For an eerily long time, Anders Behring Breivik seemed to enjoy being on trial for one of the worst single-handedly executed mass murders in history. The court proceedings became a platform to repeat his stances on the infiltration of Muslims and non-Christians into “white” Europe. There was no question of his guilt: after detonating a car bomb in Oslo that killed eight people he drove to nearby Utoya island and shot 69 others. The question was: would the sentence fit the crime—especially if he was deemed insane? If he were mentally ill, liberal Norway’s laws would have remanded him to medical care until he was considered well enough to be released into society. The thought of such a possibility horrified the country.
At the beginning of his trial, Breivik e read a statement in which he claimed to be a member of a “Norwegian resistance movement” and demanded that “our ethnic rights not be taken away from us.” He called his attack one of self-defense saying it was “the most sophisticated and spectacular political attack in Europe since the Second World War.” “I did this out of goodness, not evil,” he said. “I would do it again.” He even told the parents of his victims that the teenagers bore the blame for their own deaths, that they were not innocent, nonpolitical children but rather young people who worked to actively uphold what he said were unforgivable, multicultural positions.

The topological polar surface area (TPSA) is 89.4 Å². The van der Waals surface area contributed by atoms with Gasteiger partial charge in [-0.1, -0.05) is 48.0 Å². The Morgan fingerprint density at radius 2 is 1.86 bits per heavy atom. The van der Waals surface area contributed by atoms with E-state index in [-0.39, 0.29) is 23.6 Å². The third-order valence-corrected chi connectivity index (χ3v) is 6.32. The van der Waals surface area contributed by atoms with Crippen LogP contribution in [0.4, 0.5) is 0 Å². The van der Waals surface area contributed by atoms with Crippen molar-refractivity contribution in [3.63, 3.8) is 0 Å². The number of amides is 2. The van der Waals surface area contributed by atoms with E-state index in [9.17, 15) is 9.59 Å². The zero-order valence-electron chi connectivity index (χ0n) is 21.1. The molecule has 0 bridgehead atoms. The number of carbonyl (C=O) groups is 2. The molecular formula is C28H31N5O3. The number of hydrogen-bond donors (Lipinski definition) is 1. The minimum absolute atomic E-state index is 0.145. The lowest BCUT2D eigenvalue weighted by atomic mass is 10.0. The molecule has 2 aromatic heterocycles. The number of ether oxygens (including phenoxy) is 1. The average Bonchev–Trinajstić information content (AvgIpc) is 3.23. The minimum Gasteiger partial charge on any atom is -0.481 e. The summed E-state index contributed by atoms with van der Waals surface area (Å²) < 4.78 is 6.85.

Nevertheless, after some controversy, judges sided with a panel of psychiatrists who deemed Breivik, 33, bad but not mad. And in time, during his trial, the boastful killer’s self confidence was visibly shaken. While the rest of the world would be stunned at what seemed to be a brief sentence—21 years in prison—Norway was satisfied. If he is still considered a danger to society at the end of that spell in jail, the courts can extend his sentence in five-year increments for the rest of his life.
“Although the court finds it improbable that the defendant will be released. Our democracy will still exist, it will still have different cultures and different religions,” said Judge Arne Lyng, reading from a 90-page judgment. “After having served his sentence, the perpetrator will probably still have the desire and the will to carry out violence and murder.”